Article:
When I left the religious order that I had invested seven years of my life to, I harbored a lot of resentment toward the man who was my religious superior. I laid blame on him for some of the things that I had had to endure needlessly. There were experiences that he put me though which at the time I viewed as being unnecessary. He also, toward the end, broke some agreements we made at the outset of our relationship. And the agreements we made were his idea, not only to set parameters for him but for myself. The resentment had been building during the months leading up to the moment I actually left as I reviewed my experience within the order. I knew that if I decided to actually leave, that I could never come back. I was leaving something that I had poured my life into with people I knew who for the most part I respected and who respected me, and it was a difficult decision at which to arrive. Yet, in the end, I had to do what was right for me.

On the outside, away from his influence, I began to notice unhealthy thought patterns that had been conditioned into me as a result of his influence. It took me about three years to consciously clear those patterns from my consciousness and to reestablish a more wholesome outlook. All the time harboring this resentment. I was in contemplation one day thinking again about all this when suddenly I realized that although my mentor had played a role in the experiences I underwent, that I, too, had also played a role, contributing to the experience. As soon as I realized that I had allowed it all to happen, a great weight felt lifted from my mind, and suddenly I was free. I no longer carried around that resentment.

It didn't change what had happened, but it did change the way I now saw and reacted to what had happened. I vowed to myself that I would never again allow that to happen to me. And I moved on with my life.

It takes a brave and brutally self-honest person to do something like this. Not everyone can readily confront their worst experiences in order to objectively process them.

You ask: "Can this be done on one's own?" Honestly, after having seen some of the things you've written and the attitude you express, I don't know if you are up to it. You will have to, probably for the first time in your life, take a good long and hard look at yourself and come to some determination about how honest you want to be with yourself. You may not understand this, but that is my honest evaluation.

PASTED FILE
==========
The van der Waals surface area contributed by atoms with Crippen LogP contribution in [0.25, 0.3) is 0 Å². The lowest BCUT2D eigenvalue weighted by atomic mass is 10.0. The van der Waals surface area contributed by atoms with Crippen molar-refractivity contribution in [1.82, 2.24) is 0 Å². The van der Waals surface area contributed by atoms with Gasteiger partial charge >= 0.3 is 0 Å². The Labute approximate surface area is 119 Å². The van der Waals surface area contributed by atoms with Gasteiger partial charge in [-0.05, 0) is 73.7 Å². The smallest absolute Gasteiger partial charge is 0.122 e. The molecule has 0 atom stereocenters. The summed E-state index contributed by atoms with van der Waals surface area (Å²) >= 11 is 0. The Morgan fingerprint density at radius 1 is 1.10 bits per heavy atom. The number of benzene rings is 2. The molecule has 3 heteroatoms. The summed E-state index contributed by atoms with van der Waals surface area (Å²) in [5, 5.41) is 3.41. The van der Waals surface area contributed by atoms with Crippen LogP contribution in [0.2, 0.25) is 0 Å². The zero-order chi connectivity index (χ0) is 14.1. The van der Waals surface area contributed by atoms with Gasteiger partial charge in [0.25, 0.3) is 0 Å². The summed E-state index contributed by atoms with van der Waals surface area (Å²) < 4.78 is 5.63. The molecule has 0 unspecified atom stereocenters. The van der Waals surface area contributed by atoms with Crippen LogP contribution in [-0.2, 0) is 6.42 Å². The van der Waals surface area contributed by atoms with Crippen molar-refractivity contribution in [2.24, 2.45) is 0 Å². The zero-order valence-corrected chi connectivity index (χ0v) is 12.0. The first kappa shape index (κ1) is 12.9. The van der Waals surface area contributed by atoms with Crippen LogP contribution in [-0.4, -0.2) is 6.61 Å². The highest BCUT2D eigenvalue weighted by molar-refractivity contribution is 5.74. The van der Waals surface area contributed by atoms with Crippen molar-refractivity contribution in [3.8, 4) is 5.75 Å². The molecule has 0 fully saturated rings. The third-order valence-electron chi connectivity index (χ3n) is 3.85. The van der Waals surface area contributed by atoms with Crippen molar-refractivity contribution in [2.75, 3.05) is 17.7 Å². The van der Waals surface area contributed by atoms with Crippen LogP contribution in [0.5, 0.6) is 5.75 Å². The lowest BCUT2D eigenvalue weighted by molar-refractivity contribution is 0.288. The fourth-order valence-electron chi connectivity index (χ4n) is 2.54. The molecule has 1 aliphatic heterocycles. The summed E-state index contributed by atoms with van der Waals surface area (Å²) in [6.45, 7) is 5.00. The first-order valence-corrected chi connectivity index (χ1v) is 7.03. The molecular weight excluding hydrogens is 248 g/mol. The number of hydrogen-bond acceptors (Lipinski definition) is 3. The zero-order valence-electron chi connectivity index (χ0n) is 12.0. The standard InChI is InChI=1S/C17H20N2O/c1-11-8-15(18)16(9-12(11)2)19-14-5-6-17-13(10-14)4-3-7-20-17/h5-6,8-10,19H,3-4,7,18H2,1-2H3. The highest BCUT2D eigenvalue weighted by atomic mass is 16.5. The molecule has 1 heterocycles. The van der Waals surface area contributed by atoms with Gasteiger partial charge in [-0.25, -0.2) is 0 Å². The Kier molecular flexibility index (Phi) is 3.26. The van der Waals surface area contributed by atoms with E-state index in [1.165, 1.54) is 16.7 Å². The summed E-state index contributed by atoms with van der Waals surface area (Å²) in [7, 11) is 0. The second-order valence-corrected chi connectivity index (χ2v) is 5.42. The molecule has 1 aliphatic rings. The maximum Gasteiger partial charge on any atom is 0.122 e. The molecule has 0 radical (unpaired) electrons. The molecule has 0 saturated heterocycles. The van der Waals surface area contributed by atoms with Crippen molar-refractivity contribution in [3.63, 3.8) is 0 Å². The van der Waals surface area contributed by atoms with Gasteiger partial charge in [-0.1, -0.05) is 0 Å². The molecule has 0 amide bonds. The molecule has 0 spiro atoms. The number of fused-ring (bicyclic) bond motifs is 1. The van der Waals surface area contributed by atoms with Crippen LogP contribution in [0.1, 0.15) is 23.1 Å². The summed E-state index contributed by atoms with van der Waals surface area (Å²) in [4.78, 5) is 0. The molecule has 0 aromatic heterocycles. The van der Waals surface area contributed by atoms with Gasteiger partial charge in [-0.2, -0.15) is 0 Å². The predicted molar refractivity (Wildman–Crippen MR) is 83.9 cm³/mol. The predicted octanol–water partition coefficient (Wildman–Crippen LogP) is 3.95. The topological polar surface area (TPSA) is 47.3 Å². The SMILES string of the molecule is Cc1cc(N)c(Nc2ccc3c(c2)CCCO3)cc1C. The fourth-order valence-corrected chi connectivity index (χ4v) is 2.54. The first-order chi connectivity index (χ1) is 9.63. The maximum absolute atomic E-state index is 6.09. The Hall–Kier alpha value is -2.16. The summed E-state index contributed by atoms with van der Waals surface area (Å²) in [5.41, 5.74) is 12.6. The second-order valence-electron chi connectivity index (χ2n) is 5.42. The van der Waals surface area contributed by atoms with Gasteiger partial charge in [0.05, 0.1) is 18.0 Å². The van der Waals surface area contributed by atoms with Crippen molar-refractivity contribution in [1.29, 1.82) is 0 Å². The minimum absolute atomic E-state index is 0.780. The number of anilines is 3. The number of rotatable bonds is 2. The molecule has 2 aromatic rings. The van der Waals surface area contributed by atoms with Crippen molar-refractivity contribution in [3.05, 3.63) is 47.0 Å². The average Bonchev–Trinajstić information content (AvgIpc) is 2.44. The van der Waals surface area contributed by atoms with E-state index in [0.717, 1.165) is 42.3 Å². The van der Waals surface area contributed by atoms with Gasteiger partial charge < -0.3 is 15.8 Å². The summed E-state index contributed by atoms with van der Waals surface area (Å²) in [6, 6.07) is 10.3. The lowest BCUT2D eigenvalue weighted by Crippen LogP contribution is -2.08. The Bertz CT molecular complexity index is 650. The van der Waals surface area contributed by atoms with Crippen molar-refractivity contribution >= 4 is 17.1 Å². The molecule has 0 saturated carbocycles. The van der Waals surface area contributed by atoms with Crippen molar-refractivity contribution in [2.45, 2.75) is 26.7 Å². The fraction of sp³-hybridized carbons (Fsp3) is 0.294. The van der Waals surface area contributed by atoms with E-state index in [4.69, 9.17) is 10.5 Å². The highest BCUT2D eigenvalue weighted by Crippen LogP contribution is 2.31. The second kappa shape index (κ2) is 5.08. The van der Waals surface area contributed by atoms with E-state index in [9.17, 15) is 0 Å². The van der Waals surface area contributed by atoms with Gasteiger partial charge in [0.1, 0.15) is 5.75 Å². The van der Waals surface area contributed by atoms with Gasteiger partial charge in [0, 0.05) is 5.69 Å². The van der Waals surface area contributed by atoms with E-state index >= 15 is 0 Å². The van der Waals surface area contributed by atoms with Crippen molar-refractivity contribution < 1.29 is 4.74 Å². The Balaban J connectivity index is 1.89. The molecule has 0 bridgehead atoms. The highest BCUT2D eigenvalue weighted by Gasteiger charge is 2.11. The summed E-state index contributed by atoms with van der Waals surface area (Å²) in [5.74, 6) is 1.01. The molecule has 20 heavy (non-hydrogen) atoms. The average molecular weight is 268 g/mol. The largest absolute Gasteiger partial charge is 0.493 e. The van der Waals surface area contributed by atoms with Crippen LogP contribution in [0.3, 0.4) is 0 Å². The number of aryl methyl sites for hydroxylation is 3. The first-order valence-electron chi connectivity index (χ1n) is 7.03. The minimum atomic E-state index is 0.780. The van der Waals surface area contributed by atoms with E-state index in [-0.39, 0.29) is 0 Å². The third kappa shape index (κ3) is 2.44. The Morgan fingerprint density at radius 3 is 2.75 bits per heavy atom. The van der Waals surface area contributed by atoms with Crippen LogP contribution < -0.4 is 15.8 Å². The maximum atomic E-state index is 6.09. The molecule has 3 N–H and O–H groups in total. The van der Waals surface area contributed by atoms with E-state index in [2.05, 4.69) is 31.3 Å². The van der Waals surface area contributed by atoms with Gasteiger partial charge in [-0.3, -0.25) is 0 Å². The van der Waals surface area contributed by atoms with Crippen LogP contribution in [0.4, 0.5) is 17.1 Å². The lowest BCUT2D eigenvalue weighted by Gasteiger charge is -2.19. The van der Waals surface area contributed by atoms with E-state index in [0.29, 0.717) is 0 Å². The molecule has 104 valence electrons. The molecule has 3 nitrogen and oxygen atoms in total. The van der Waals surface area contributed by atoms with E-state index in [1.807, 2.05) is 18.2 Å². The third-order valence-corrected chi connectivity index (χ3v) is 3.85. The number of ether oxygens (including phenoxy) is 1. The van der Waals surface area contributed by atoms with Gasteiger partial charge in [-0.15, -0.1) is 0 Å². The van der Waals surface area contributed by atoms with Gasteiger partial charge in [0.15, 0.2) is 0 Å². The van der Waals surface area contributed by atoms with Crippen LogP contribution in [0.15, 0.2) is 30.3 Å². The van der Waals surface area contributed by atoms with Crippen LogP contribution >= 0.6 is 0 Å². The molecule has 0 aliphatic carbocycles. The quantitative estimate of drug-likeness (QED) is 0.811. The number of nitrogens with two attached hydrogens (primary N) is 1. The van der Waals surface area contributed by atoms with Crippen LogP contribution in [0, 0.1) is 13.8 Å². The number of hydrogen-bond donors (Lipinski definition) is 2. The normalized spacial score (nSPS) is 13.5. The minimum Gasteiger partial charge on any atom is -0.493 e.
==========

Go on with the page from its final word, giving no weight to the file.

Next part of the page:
CCC:
"The reason I ask about doing it on one's own is that most psychologists cannot handle the depth and power of my emotions. They get scared by the degree of sadness and anger and it doesn't work."

Not only does this possibly say something about the caliber of psychologist that you have run into, but it also may be saying something quite ugly about you that you have yet to realize about yourself. I don't know this for certain, but all the telltale signs are there to suggest that the likelihood is better than fifty fifty. If this is how the therapists that you have seen have reacted toward you, there must be a good reason for their fear of allowing you to explore the depths of your experience any further. Have you ever stopped to consider that?

Whether or not you are able to dig deep down inside yourself to acknowledge your own involvement in your pain is up to you. Only time will tell.

In peace,
Ian
This Good Self, modified 6 Years ago at 11/23/15 7:23 AM
Created 6 Years ago at 11/23/15 7:18 AM

RE: Concentration practice to address depression and anxiety

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Ian your post has a bit of a nasty tone to it. 

If you don't like me, just be honest. 

But don't say "In Peace" when you just want to have a cheap shot at me.  It's no help.  I already know I play a part in my own pain.  Experiencing it fully does not help.
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bernd the broter, modified 6 Years ago at 11/23/15 6:33 PM
Created 6 Years ago at 11/23/15 6:32 PM

RE: Concentration practice to address depression and anxiety

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C C C:
  [...]I already know I play a part in my own pain.  Experiencing it fully does not help.

Fulfilled preconditions for healing:
[ x ] experiencing pain fully
[?] having the right relationship to the pain
[] access to the juxtaposition experience

http://www.shrinkrapradio.com/330.pdf

What is required, the brains own intrinsic rules for reconsolidation requires this first step of reactivation and this second step in which while the target learning is emotionally reactivated, so this first experience of reactivation is still happening, concurrent with it a second experience of the vivid contradictory knowledge. So that a mismatch. The neuroscientists who have focused on this often call it a mismatch experience in which the expectations in the target learning and the knowings in the target learning are sharply contradicted by this other equally vivid, equally real feeling personal knowledge and personal perceptions and experience